He can be pointed and intense. Like with scouting. His first job as
campcraft counselor led to department head in just two summers. Now, he
confesses, he is capable of going weeks, maybe a month or two of doing
nothing but sitting in front of a computer, eating, sleeping, and commuting
to and from work. He is easily distracted until something catches hold of
him, at which point nothing is a distraction, including food and sleep.
Though positive in the end, James does not start with his own opinions. His
appreciation for Open Source makes sense because he says he's always taken
things apart to see how they work, and then studied the results of changes.
He likes to be in control, to understand and consider the entire landscape.
"Most of the time the doomsayers and the idealists are both right. Just that
the idealists focus on the good while the doomsayers focus on the bad. I
wouldn't say that I'm cynical, just that I'm definitely capable of looking at
things from a cynical point of view.
"For some people, yes -- the loose collection of people among whom ideas flow
readily and who work together to further one project or another will help
some people by filling in as a community, providing goals and security. For
others, [the Net] is just an audience to which to play. I've seen more and
more people in recent days arguing for the sake of winning the argument, not
for the sake of determining the best course of action (which is what we'd
assume the sake of any argument should be).
"I don't think that the Net will suddenly create a utopian society, world
peace, end hunger, or stop global warming. These are the same people on the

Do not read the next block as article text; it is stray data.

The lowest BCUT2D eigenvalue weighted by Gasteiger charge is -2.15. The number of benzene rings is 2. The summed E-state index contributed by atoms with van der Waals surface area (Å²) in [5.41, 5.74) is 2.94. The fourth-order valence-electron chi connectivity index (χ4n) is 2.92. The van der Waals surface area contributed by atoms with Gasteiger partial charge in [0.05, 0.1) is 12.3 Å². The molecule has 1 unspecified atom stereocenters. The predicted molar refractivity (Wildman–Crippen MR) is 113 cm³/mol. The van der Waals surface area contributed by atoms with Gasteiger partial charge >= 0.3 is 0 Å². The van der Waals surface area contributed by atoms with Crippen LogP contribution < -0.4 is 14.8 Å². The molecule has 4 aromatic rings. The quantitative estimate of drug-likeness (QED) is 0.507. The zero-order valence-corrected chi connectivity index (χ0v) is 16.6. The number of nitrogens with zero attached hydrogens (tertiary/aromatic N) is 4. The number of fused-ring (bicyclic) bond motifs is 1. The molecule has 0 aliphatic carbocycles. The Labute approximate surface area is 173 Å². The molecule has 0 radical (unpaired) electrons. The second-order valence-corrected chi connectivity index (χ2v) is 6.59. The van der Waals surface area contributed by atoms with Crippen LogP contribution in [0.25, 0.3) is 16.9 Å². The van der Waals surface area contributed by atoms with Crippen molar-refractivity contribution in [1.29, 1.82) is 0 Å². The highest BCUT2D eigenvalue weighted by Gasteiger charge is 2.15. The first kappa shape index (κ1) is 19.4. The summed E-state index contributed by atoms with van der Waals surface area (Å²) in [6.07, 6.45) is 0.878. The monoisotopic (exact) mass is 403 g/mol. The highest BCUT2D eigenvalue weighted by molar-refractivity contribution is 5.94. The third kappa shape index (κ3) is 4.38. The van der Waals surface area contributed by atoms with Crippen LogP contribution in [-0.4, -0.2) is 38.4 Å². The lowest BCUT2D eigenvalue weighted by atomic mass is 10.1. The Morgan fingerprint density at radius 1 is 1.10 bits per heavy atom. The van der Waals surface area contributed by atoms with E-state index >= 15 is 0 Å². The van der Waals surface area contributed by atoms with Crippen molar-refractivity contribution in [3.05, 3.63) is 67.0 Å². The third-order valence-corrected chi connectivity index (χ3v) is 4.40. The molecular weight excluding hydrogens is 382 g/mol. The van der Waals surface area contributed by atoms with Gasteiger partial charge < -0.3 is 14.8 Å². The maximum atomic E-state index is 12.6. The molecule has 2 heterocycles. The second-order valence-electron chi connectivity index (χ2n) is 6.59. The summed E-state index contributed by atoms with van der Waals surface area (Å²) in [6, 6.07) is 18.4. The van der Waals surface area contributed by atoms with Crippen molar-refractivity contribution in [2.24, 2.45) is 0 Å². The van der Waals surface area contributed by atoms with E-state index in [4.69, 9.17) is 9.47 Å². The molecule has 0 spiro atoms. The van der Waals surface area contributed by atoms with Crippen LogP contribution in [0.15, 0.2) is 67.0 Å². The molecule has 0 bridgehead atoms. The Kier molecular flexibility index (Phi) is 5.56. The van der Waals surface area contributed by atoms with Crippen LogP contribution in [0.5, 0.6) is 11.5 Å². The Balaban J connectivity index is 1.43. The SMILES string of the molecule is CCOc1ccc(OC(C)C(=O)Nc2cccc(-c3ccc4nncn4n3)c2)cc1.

Net that I pass on the street every day. Yes, I do think that they are
capable of wonderful things, and this is definitely an important time in
history but there will be trade offs, minuses to the pluses. Pluses and
minuses; we feel it out as we go along. I think it'll be more good than bad
in the end but at this stage there's certainly no going back."
He is a thinking man and it's this internal dialogue that adds legitimacy to
his dedication. It means he is driven by consciousness, cognizance. It
means that he has made his own decision. He alludes to the idea that we are
all, figuratively, programmers. If this is true, he studies his surroundings
like code, asserts himself as the variable and then awaits the effects of his
changes. The central component to this conduct, professionally and
spiritually, is inclusion.
"Programmers on a closed source project do collaborate but they do so with
each other and not the rest of the world. They're drawing artificial lines
solely for the purpose of not diluting profit. The real key to it all is
"I'm one of those people who think that the community is far more important
than any of the software that's resulted from the community effort. If all
of the code disappeared tomorrow, we'd have something better than that next
Programmer-philosopher; I'll be looking for his name on the bookshelves.
(Disclosure: VA Linux owns NewsForge.)